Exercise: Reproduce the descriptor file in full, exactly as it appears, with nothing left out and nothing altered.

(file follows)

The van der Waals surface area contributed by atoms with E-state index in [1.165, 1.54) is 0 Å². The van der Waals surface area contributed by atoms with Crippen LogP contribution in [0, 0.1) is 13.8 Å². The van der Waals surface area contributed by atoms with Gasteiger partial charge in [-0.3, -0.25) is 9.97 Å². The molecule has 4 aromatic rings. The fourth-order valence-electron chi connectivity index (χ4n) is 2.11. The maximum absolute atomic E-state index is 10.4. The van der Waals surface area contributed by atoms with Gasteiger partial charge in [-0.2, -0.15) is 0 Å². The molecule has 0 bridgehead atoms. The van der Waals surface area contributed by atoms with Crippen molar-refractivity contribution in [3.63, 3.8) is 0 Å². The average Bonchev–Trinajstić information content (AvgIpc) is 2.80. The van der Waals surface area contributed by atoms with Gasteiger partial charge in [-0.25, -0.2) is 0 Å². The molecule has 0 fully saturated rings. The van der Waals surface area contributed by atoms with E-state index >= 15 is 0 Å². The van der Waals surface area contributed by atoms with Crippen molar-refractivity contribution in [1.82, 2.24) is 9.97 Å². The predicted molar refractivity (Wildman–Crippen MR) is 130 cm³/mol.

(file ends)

The van der Waals surface area contributed by atoms with E-state index in [1.165, 1.54) is 0 Å². The van der Waals surface area contributed by atoms with Crippen LogP contribution in [0, 0.1) is 13.8 Å². The van der Waals surface area contributed by atoms with Gasteiger partial charge in [-0.3, -0.25) is 9.97 Å². The molecule has 4 aromatic rings. The fourth-order valence-electron chi connectivity index (χ4n) is 2.11. The maximum absolute atomic E-state index is 10.4. The van der Waals surface area contributed by atoms with Gasteiger partial charge in [-0.2, -0.15) is 0 Å². The molecule has 0 bridgehead atoms. The van der Waals surface area contributed by atoms with Crippen molar-refractivity contribution in [3.63, 3.8) is 0 Å². The average Bonchev–Trinajstić information content (AvgIpc) is 2.80. The van der Waals surface area contributed by atoms with Gasteiger partial charge in [-0.25, -0.2) is 0 Å². The molecule has 0 fully saturated rings. The van der Waals surface area contributed by atoms with E-state index >= 15 is 0 Å². The van der Waals surface area contributed by atoms with Crippen molar-refractivity contribution in [1.82, 2.24) is 9.97 Å². The predicted molar refractivity (Wildman–Crippen MR) is 130 cm³/mol.